We stress that threats, harassment, intimidation and reprisals against persons who engage with the UN are prohibited by international human rights law. While we affirm the importance of exercising the right to free expression by journalists and others, we stress that the exercise of speech that serves to significantly risk inciting violence, hostility or discrimination against persons is unacceptable. As a State party to the International Covenant on Civil and Political Rights, Sri Lanka is legally obliged to protect human rights defenders from harassment, reprisals and other attacks. This obligation is not limited to protecting defenders from attacks by government officials; rather, it also extends to attacks by non-State actors. This is reaffirmed in the UN Declaration on Human Rights Defenders.
This pattern of systematic reprisals against human rights defenders and other individuals from Sri Lanka engaging with the UN human rights mechanisms has continually been brought to the attention of the UN Human Rights Council. The Secretary-General’s annual reports on Cooperation with the UN, its Representatives and Mechanisms in the Field of Human Rights have repeatedly pointed to the fact that a climate of fear exists amongst human rights defenders in Sri Lanka who seek to engage with the UN. The High Commissioner, Madam Navi Pillay, noted in her oral update to the UN Human Rights Council in September 2013 that people she met in the villages and settlements in parts of Sri Lanka were subsequently visited by police and military officers. She publicly stressed her concern over reprisals, intimidation and attacks against the human rights defenders, journalists and communities she met during her visit.
The Government of Sri Lanka has the primary responsibility for protecting people from such threats, including by condemning all forms of intimidation and reprisal, investigating and prosecuting perpetrators, and providing protection measures and remedies to victims. We call on the Government of Sri Lanka to condemn all such forms of reprisals and threats, not least the article in question, immediately and unequivocally, and to take all necessary lawful steps to affirm and uphold the right of all persons to free communication with the UN, safe from hindrance or insecurity.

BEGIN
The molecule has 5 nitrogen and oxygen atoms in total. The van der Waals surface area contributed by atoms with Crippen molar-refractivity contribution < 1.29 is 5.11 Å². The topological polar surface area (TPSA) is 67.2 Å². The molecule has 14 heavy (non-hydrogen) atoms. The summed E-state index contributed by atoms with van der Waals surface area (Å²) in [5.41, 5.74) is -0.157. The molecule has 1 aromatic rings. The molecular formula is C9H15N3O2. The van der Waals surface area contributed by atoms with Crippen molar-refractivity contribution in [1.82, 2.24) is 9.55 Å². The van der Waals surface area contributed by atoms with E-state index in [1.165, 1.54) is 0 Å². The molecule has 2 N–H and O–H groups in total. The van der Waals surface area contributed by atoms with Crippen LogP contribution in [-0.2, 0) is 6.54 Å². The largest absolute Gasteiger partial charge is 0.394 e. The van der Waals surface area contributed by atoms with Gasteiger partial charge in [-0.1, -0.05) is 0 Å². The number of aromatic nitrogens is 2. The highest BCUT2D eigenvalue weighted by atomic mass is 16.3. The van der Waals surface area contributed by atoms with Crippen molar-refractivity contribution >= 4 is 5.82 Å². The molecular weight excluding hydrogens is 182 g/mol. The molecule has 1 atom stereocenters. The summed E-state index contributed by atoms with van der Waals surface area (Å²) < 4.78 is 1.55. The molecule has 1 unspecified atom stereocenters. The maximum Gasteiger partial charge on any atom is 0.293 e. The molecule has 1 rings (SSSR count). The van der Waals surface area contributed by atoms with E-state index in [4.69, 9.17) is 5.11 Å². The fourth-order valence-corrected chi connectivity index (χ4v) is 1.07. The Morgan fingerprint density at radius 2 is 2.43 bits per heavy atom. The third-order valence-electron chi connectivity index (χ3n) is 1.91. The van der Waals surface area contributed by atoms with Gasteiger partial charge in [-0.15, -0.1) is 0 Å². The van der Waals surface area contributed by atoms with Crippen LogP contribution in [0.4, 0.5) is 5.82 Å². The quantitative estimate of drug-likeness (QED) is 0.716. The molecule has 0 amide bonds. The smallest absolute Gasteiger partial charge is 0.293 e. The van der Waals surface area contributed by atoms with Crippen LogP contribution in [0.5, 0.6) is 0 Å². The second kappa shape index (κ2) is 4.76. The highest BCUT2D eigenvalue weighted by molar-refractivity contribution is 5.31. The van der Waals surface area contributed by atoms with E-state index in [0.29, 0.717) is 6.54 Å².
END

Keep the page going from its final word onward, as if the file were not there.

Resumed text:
The UN Human Rights Council also has a responsibility to protect those who engage with it from intimidation and reprisals. In this regard, we call on the Council, through its President, to condemn the systematic reprisals faced by Sri Lankan human rights defenders and other individuals as well as to remind Sri Lanka of its obligation to ensure that all persons can exercise their right to free and unhindered access to UN human rights mechanisms.
Finally, we call on the member and observer States of the Council to be resolute in addressing what seems to be a systematic policy of continued harassment and intimidation of human rights defenders from Sri Lanka who engage with the UN human rights system, including by mobilising their diplomatic representatives in Sri Lanka to take all such steps as are necessary to protect human rights defenders from all forms of intimidation, threat or attack.
Asian Forum for Human Rights and Development (FORUM-ASIA)
CIVICUS World Alliance for Citizen Participation
International Commission of Jurists (ICJ)
International Movement Against Discrimination and All Form of Racism (IMADR)
International Service for Human Rights (ISHR)
Lanka News Web, 14 August 2014, “Shoot NGO Traitors and Throw Them for Foxes to Eat says a Sinhala newspaper”
See Human Rights Committee’s Concluding observations on the reports of Guatemala, UN Doc. CCPR/C/GTM/CO/3 (2012), para. 22; Turkey, UN Doc. CCPR/C/TUR/CO.1 (2012), para. 24; Indonesia, UN Doc CCPR/C/IDN/CO/1 (2013), para. 16; Ukraine, UN Doc. CPR/C/UKR/CO.7 (2013), para. 20.
 See Human Rights Committee, General Comment No. 31 on Article 2, para. 8.
See UN Docs. A/HRC/18/19; A/HRC/21/18; A/HRC/24/29
Introduction to country reports of the Secretary-General and of the High Commissioner for Human Rights under items 2 and 10, 25 September 2013